Whether we like it or not, we all experience stress at some point in our lives. Some people experience stress in lower levels, but some may find themselves exposed to stress in long periods of time. There are different sources of stress–it can be a financial problem, school work, family conflict, emotional pain or extreme workload. Although stress is considered a normal part of our day to day lives, we need to do our best to learn how to respond to stress and be able to avoid its ill effects in the future.
Stress may not directly cause a specific disease, but long exposure to stress can lead to many diseases. According to studies, stress has been found to be one of the risk factors of heart attack, diabetes and all types of cancers. You may not know that you are experiencing stress but there are telltale signs that you are one of those who are exposed to stress. Your mood changes, you have disturbed sleep pattern due to insomnia, and you may also experience low productivity in both work and school. In addition, you might also experience changes in your behavior towards other people, and in the way your perceive things.
Before stress takes a toll on your health, remember to recognize the signs and the cause of your stress. Take action and always remember to chill, relax and learn to wait a situation to become better before digging further into finding a solution. So, how does stress affects our health?
Surprisingly, although stress may not have an immediate effect on our body, over time, it will gradually have a negative impact in our organs. Headaches, migraines, muscle tension, irritability, inability to focus are just few of the common immediate effects of being stressed. Although it looks harmless and easy to treat with OTC medications, we need to be alarmed when it becomes chronic already.
When the body is stressed, it releases stress hormones which is normal for flight or flight responses. During ancient times, stress is needed for survival and it is essential to runaway from wildlife predators like lions. However, it is only for a short time. Today, the predators that our mind perceives are the daily responsibilities like electric bills, car loans, home rental cost and a lot more. Now, as you can see, we always face these challenges everyday which makes us stressed out longer than we should and it’s bad.
How Stress Affects Circulation and Breathing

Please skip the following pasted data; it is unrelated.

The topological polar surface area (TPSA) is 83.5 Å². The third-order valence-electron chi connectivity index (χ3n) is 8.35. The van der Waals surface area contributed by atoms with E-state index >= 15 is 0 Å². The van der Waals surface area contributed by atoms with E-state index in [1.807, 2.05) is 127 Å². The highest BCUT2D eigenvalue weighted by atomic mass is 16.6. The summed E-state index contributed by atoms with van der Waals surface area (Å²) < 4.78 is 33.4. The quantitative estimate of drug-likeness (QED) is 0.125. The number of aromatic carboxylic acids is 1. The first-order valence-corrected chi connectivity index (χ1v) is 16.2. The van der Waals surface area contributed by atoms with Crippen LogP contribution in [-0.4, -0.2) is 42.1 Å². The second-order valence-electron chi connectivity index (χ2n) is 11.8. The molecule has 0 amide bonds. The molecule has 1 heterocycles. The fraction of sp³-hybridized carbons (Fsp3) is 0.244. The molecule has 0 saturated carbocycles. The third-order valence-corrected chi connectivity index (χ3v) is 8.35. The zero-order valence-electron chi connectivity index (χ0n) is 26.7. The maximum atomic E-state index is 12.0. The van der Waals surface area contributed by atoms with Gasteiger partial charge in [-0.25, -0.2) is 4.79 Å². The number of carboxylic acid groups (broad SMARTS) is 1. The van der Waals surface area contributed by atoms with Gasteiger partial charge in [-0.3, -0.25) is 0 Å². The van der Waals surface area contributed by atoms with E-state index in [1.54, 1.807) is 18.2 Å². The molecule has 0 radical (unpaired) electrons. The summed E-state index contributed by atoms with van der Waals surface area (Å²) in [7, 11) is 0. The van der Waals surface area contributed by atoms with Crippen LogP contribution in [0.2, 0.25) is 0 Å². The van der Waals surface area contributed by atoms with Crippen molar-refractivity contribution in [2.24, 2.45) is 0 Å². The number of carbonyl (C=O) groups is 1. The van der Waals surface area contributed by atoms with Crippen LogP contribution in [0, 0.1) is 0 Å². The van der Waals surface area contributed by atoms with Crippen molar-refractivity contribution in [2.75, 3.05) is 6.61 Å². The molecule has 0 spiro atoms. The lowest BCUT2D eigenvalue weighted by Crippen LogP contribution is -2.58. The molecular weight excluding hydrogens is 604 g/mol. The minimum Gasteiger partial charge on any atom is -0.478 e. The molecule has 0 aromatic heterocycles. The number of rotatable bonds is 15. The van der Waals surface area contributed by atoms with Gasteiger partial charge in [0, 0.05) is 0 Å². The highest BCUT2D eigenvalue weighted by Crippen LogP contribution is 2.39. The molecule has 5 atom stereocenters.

When you get stressed, you start to breathe faster to take in more oxygen and as a result, your blood also is pumped by your heart faster than usual. Your blood vessels as well as your airway passage constricts, resulting to high blood pressure and breathing difficulties. Although this body reactions are normal in certain circumstances like facing a threat or emergency, prolonged constriction of the blood vessels makes it inelastic, places burden to the heart causing many types of cardiovascular diseases.
How Stress Messes Up the Mind
Our Central Nervous System as well as Endocrine system plays a huge role in how we feel both physically and mentally. It’s like the dictator of our body’s responses especially to stress. When stressed hormones are released, in example when we are in a certain threat, it triggers the flight or fight response and then stops the reaction when the threat is already gone.
In cases where stress has become chronic especially nowadays, where we always think about bills, work, competition, boss problem or conflict, the fight or flight response is always running in our system. Your mind now starts to think that you are always facing threat. This in turn will cause behavioral changes like depression, anxiety as well as irritability. In addition, it also affects the way a person interacts with other people. Some are even reported to have become withdrawn socially and some also develops eating disorders.
How Stress Affect Your Digestion
Digestive system also gets affected when a person is stressed out. In order to compensate for your mind’s hard work, your body releases a surge of sugar in the blood. The perceived stress helps your mind become active and alert, giving you such high level of blood sugar. When this becomes chronic, it results to Type 2 Diabetes which can be reversible though with lifestyle changes. In addition to surge of sugar in the blood, other people also experience constipation or diarrhea which can be distressing for most people affected by it.
How Stress Affects Your Muscles
Have you ever wondered why you suddenly develop a nagging head pain? Or complain of that painful shoulder or back pain? Experiencing stress may be the culprit of it. Under stress, the muscles in our body tenses and is always on the ‘fight’ mode and relaxes shortly when the stress source is gone. When it becomes chronic, your muscles won’t have the chance to relax, it becomes tight for long resulting to symptoms mentioned above including overall body aches.
How Stress Affects Immune System
Although immune system can be stimulated from being exposed to stress in a short period of time, it malfunctions once the stress becomes chronic already. Due to high amount of cortisol (stress hormone), your body’s defenses becomes compromised since histamine secretion is inhibited. When this happens, any foreign invaders like viruses for example can’t be controlled and you will suffer more likely from contracting flu and common colds than a healthy person. Bacteria may also proliferate inside the body if you have no ‘army cells’ roaming around your system.
What to Do Now?
Now that we already know how chronic stress will lead to many types of diseases, be sure to check your lifestyle and identify the causes of your stress. Not only will it make you feel better and relaxed but also it will make you healthier and happy. Controlling the way you respond to stress will also help you avoid from developing diseases so you live a more fulfilling life in the future.